The Long Island Express
Long before Superstorm Sandy hit the New York area, a hurricane of great magnitude struck the east end of Long Island. On September 21, 1938 the most powerful storm ever recorded slammed across Long Island, leaving in its wake unimaginable death and destruction.
The forecast for Long Island that Wednesday morning was, “intermittent heavy rain and moderate wind gusts.” Rain had been falling on and off for several days, causing the ground to saturate and rivers and streams to already rise to their banks. Thankfully, forecasters predicted that the hurricane, now situated off Cape Hatteras, North Carolina would blow out to sea and just cause a little wind; or so they thought. Little did they know, the Cunard ocean liner Carthinia cruising past Hatteras reported an abnormally low barometric pressure of 27.85 inches and very high seas. Forecasters should have realized this information would suggest the storm would head due north and right up the east coast. Bear in mind, there were no television, radar or weather satellites at that time to warn of imminent danger; it wouldn’t have helped anyway, as the storm was building in strength and moving up the coast at an unheard of speed.
Experienced fishermen and farmers usually go by their instinct when it comes to weather. Subtle changes they notice, whether it be wind or water current or how the birds and animals act, can tell old timers all they need to know. It’s mentioned in Cherie Burns’ wonderful book, “The Great Hurricane 1938,” that Captain Dan Grimshaw turned his boat the Robert E. back to Fort Pond Bay in Montauk on that morning. The only forecast he had heard from his ship to shore radio was for “gale-force winds.” To a seasoned fisherman this prediction was not dangerous enough to stay at the dock. Fishing was a lucrative business and to miss a day’s catch would be hard to make up. Captain Grimshaw had a gut feeling something bad was coming. Some boats continued out, desperate for a payday; after all, fishing had been great lately. By the time he decided to turn the Robert E. back toward the harbor, winds were blowing 90 miles per hour and seas were mounting. Even more ominous was the barometric reading of 28.10.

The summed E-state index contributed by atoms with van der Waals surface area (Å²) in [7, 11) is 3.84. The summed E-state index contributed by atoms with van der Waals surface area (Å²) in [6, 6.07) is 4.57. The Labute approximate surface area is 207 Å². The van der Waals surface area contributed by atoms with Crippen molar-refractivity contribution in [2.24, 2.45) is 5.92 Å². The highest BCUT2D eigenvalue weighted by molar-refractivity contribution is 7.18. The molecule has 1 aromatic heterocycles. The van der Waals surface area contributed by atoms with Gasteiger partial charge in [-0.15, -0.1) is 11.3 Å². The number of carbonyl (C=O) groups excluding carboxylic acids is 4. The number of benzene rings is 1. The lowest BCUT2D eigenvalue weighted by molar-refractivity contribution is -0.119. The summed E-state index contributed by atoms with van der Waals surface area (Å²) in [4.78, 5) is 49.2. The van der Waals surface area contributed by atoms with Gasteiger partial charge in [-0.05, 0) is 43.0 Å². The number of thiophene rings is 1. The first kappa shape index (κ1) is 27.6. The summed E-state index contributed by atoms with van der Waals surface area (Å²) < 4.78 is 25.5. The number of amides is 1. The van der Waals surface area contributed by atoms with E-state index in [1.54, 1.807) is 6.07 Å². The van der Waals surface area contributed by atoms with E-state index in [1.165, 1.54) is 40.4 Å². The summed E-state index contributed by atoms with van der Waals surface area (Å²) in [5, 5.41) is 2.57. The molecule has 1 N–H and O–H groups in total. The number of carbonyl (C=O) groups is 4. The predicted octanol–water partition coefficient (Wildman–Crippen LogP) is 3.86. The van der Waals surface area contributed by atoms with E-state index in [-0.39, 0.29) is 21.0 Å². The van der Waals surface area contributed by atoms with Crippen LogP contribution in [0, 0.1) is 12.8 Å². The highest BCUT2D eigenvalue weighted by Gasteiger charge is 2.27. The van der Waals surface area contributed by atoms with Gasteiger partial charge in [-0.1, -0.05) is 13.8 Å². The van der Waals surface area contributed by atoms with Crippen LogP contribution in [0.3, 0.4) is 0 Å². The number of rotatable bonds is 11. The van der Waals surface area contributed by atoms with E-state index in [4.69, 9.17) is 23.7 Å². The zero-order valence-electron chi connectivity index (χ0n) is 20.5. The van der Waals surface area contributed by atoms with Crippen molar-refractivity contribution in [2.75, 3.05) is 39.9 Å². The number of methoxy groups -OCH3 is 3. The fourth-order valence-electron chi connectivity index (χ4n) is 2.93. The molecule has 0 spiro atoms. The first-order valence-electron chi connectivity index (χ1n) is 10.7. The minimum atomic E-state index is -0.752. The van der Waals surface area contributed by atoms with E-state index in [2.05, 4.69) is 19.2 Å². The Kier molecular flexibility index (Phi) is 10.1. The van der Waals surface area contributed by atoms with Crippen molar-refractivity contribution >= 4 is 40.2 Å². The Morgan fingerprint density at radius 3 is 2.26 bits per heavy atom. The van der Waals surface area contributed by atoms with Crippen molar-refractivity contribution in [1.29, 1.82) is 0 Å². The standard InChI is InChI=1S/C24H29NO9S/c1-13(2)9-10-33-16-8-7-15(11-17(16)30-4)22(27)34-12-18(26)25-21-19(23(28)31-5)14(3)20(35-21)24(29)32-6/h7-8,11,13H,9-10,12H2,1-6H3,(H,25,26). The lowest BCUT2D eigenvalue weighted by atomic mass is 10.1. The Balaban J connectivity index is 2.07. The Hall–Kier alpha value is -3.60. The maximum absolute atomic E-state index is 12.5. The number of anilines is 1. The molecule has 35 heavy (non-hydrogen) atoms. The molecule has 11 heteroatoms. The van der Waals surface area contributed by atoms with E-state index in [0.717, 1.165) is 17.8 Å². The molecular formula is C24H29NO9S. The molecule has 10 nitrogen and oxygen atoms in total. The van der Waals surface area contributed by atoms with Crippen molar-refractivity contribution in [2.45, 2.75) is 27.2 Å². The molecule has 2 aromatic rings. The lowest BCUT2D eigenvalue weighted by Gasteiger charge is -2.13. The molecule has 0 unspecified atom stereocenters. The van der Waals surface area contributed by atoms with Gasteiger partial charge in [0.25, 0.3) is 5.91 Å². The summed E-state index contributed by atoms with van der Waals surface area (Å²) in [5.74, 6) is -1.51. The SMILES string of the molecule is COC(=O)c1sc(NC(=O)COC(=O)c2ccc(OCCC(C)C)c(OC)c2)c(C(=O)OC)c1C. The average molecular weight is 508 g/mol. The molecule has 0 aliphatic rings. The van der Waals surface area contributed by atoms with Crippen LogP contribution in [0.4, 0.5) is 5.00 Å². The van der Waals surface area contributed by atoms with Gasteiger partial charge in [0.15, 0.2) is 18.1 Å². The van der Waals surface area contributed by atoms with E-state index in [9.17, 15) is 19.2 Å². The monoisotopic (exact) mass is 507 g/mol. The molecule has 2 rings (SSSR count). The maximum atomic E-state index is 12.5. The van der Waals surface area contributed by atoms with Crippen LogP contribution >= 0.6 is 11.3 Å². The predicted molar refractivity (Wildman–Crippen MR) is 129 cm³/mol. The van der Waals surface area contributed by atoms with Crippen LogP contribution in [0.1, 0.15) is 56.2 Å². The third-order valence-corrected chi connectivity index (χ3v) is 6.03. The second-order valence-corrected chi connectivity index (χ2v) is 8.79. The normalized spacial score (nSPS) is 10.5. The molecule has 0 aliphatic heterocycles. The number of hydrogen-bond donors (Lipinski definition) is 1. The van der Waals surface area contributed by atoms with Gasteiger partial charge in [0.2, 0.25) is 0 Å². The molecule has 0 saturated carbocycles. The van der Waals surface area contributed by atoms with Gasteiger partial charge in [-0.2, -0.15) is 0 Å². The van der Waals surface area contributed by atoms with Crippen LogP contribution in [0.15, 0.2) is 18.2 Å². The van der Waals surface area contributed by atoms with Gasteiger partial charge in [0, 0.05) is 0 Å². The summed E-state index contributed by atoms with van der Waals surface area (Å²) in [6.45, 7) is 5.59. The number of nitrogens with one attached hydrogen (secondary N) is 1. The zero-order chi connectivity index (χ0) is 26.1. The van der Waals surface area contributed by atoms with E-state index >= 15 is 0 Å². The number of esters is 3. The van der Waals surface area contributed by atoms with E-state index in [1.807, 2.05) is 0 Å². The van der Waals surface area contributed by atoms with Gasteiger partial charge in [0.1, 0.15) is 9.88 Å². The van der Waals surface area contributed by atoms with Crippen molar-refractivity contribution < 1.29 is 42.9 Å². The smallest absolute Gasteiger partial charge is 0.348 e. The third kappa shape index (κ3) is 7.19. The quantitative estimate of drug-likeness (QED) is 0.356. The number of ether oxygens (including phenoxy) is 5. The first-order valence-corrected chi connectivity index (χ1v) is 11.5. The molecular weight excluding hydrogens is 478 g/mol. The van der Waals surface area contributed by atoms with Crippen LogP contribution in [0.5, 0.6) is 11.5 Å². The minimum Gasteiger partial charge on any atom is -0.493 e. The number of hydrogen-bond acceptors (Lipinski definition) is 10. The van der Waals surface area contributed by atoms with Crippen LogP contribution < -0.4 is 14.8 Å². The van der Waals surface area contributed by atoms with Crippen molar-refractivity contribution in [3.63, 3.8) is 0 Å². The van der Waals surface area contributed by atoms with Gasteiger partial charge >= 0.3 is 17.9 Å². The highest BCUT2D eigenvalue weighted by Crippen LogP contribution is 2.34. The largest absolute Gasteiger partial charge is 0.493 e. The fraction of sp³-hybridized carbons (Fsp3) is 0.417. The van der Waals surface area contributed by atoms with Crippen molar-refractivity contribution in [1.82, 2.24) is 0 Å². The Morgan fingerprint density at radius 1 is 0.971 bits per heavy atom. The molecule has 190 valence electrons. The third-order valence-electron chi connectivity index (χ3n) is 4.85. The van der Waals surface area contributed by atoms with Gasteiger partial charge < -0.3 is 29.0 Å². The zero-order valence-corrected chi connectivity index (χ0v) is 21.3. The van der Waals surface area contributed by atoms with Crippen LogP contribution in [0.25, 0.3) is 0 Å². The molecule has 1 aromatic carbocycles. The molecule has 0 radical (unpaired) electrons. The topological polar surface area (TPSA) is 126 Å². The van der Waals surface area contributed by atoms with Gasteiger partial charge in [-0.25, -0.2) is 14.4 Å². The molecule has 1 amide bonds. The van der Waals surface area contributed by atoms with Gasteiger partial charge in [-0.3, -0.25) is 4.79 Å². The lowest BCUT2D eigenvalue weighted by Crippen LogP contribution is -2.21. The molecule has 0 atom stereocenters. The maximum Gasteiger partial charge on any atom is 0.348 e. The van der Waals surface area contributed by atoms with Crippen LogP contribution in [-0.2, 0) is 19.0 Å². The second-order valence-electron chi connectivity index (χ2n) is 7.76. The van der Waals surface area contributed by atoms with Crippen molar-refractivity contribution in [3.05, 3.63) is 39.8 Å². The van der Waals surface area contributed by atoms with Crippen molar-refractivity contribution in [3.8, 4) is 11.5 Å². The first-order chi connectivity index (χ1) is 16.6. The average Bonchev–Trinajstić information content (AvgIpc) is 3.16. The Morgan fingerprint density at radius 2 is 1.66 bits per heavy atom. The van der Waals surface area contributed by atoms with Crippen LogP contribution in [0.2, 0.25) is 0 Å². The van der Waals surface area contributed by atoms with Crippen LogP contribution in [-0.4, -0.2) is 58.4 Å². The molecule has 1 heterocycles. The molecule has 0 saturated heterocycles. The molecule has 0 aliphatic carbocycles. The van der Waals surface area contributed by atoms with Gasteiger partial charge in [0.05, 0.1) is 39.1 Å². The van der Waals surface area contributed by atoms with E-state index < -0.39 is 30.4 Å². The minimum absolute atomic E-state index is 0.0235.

The Hamptons were dotted with inland farms and seaside homes along Dune Road in 1938. Most residents were going about their daily routine on this unusually hot and humid first day of Autumn. To the local merchants it was business as usual. The tourists were gone since Labor Day and summer residents were closing up their homes for the winter. They had no way of knowing something powerful and dangerous had formed and was rapidly approaching. By lunchtime the sky had turned charcoal gray and the windblown sea was rising; only a preview of what was to come.
The Category 3 storm, dubbed “The Long Island Express,” sped up the coast at 60 miles per hour and slammed into Bellport, Long Island between 2:20 and 2:40 p.m., bringing with it 186 miles per hour wind gusts and mountainous waves. Westhampton, being on the immediate eastern edge of the hurricane, sustained the heaviest damage. With little or no warning, it was as if the people on shore were living through a disaster film. The first fifty- foot waves washed over the dunes around 3:00 p.m. destroying everything in their path. Some homes and families vanished, simply washed out to sea as if they never existed. Any structure left standing was uninhabitable. To make matters worse, the storm hit precisely at high tide. An astronomical high tide brought on by the Autumnal equinox and the new moon resulted in a fifteen-foot storm surge. Survivors at first thought this was a fog bank rolling in before realizing that they were actually seeing a tidal wave. This powerful wall of water devastated interior sections of Westhampton Village. Acres of crops were destroyed and thousands of livestock and poultry were drowned along with the loss of human life. Automobiles, furniture and tons of debris were swept miles inland. Main Street and most businesses were left under eight feet of water. Twenty-nine people were lost in Westhampton alone.